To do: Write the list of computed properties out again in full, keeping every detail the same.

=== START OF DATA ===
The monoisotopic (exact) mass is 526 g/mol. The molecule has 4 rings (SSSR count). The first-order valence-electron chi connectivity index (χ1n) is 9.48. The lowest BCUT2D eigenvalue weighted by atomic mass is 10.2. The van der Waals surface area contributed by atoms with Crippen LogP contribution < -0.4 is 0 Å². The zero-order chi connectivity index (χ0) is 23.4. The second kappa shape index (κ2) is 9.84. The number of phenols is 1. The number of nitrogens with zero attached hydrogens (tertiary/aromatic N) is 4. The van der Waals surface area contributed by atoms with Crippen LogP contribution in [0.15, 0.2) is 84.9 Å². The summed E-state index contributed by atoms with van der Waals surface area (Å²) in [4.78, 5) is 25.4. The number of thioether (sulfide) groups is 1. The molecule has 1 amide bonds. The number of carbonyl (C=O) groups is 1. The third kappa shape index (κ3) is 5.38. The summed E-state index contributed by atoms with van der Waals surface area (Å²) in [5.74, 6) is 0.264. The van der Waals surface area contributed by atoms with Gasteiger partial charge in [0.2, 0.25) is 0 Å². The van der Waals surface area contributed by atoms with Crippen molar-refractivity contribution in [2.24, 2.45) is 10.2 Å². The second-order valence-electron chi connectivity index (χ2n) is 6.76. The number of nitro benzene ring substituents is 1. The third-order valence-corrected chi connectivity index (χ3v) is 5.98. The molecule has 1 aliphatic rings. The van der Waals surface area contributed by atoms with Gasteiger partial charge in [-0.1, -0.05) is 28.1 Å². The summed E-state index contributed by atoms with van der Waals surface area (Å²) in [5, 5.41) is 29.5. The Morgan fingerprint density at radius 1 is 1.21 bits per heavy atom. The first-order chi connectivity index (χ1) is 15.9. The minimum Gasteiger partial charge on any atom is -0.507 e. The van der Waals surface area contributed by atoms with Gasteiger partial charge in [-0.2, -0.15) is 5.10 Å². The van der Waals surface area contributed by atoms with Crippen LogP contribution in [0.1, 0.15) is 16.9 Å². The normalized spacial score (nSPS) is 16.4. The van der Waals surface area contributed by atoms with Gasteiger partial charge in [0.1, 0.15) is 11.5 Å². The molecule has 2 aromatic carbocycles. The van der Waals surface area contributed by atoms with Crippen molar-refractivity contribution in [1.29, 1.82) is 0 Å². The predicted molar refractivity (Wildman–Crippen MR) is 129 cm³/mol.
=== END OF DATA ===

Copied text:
The monoisotopic (exact) mass is 526 g/mol. The molecule has 4 rings (SSSR count). The first-order valence-electron chi connectivity index (χ1n) is 9.48. The lowest BCUT2D eigenvalue weighted by atomic mass is 10.2. The van der Waals surface area contributed by atoms with Crippen LogP contribution < -0.4 is 0 Å². The zero-order chi connectivity index (χ0) is 23.4. The second kappa shape index (κ2) is 9.84. The number of phenols is 1. The number of nitrogens with zero attached hydrogens (tertiary/aromatic N) is 4. The van der Waals surface area contributed by atoms with Crippen LogP contribution in [0.15, 0.2) is 84.9 Å². The summed E-state index contributed by atoms with van der Waals surface area (Å²) in [4.78, 5) is 25.4. The number of thioether (sulfide) groups is 1. The molecule has 1 amide bonds. The number of carbonyl (C=O) groups is 1. The third kappa shape index (κ3) is 5.38. The summed E-state index contributed by atoms with van der Waals surface area (Å²) in [5.74, 6) is 0.264. The van der Waals surface area contributed by atoms with Gasteiger partial charge in [0.2, 0.25) is 0 Å². The van der Waals surface area contributed by atoms with Crippen molar-refractivity contribution in [2.24, 2.45) is 10.2 Å². The second-order valence-electron chi connectivity index (χ2n) is 6.76. The number of nitro benzene ring substituents is 1. The third-order valence-corrected chi connectivity index (χ3v) is 5.98. The molecule has 1 aliphatic rings. The van der Waals surface area contributed by atoms with Gasteiger partial charge in [-0.1, -0.05) is 28.1 Å². The summed E-state index contributed by atoms with van der Waals surface area (Å²) in [5, 5.41) is 29.5. The Morgan fingerprint density at radius 1 is 1.21 bits per heavy atom. The first-order chi connectivity index (χ1) is 15.9. The minimum Gasteiger partial charge on any atom is -0.507 e. The van der Waals surface area contributed by atoms with Gasteiger partial charge in [-0.2, -0.15) is 5.10 Å². The van der Waals surface area contributed by atoms with Crippen LogP contribution in [0.1, 0.15) is 16.9 Å². The normalized spacial score (nSPS) is 16.4. The van der Waals surface area contributed by atoms with Gasteiger partial charge in [0.1, 0.15) is 11.5 Å². The molecule has 2 aromatic carbocycles. The van der Waals surface area contributed by atoms with Crippen molar-refractivity contribution in [1.29, 1.82) is 0 Å². The predicted molar refractivity (Wildman–Crippen MR) is 129 cm³/mol.